The Role of Animals in McCarthy’s Blood Meridian and Haggard’s She
“I could catch the glare of their ferocious eyes. Attracted either by the smell of the newly killed waterbuck meat or of ourselves, the hungry beasts were actually storming our position.” This quotation, made by H. R. Haggard in his adventure story SHE (89), expresses adequately the common respect which colonial adventurers paid to the unfamiliar fauna within the vast territories of the British colonies. The more countries they explored, the more different kinds of unknown animals they encountered. Nevertheless, the role which animals played in the colonies and their relation to human beings was far more complex. There were not only the feral predators which were regarded as a threat to cattle and people. Principally, pack animals like horses or mules were more than important to make the survival of humans in these hostile environments possible. Although white men were dependent on animals, they mostly did not appreciate their amenities. A striking example was the almost extinction of the bison in the American Mid-West territories during the 19th century – especially the history of the natives is closely connected to this phenomenon. In contrast to the white men, native tribes practically valued all sorts of animals in every part of the world because they cultivated symbiotic relations (the common approach to life was living close to nature). The interrelation between landscape, animals and humans was supposed to be a complex challenge for all of them.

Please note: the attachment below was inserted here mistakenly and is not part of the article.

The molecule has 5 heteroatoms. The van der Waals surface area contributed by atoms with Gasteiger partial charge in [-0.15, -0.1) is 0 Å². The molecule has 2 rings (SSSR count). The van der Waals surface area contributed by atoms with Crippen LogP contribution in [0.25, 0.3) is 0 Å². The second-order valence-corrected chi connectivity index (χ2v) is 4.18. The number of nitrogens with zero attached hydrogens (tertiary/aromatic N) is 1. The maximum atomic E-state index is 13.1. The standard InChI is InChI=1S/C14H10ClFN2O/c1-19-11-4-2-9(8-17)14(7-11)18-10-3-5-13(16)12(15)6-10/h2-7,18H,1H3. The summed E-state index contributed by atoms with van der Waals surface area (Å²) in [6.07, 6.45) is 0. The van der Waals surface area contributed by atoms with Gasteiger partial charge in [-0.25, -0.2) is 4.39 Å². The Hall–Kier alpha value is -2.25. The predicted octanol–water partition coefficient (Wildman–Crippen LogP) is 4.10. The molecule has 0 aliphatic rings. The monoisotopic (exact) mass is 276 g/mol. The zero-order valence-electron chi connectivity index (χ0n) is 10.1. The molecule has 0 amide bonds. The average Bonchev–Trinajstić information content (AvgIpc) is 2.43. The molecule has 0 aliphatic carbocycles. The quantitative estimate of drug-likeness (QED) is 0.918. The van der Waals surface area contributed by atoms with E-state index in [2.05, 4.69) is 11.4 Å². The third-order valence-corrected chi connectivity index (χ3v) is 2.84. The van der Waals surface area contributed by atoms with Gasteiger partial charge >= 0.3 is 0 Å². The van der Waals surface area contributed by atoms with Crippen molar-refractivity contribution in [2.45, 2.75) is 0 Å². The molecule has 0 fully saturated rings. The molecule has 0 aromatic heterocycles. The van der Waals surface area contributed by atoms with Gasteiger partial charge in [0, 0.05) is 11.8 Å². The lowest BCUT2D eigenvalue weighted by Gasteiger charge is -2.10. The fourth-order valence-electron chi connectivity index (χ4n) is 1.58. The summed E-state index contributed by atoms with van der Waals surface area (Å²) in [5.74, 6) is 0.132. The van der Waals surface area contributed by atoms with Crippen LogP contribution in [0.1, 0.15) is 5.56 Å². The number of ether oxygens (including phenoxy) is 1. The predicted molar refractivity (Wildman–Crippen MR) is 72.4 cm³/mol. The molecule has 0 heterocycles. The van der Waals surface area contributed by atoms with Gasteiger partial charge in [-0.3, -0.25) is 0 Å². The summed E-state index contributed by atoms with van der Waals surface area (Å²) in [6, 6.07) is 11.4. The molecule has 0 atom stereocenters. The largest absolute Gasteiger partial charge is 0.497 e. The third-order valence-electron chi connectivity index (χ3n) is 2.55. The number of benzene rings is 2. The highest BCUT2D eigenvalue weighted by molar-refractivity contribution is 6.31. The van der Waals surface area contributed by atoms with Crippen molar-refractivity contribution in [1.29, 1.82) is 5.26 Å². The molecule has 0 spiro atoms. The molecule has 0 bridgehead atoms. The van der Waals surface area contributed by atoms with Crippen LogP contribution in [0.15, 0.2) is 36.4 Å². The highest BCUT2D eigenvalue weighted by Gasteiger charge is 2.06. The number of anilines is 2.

In McCarthy’s Blood Meridian horses and pack animals play a crucial role, because they are the only conveyances which allow people to travel to different places within the wide territories and wastelands. They are absolutely vital – not only for the Glanton Gang who is permanently busy with scalp-hunting and escaping from governmental troops at the same time – but for everyone who seeks mobility and do not want to stay at the same place for a longer sojourn. Furthermore, cattle drives from one fertile plain to another would not have been possible without mounted ranchers. In several sections of the text (the defeat of the filibusters led by Captain White, the annihilation of the Glanton Gang at the ferry crossing) the kid or other survivors of the gang lose their horses. During the following escape, which is rather an unbearable ordeal through the hostile desert, the remainders of the gang are burdened with every imaginable discomfort. A few of them can survive due to some more or less lucky circumstances – normally all of them would have died in the wilderness. Travelling without horses just takes too much time while one man after the other dies of thirst, exhaustion or the attack of wild animals. The most significant text passage which proves the crucial importance of horses can be found towards the end of the story. Tobin and the kid are chased by the mounted judge and the imbecile. The judge knows exactly how important horses are and tries to set a snare for the kid. Due to the advice of Tobin the kid shots both of the horses and thus neutralises the advantage of the judge. On the one hand, it seems paradoxical to dismiss the only option to get out of the desert and accept the most likely death. But on the other, Tobin and the kid would have been shot in an ambush or simply hunted down by the judge.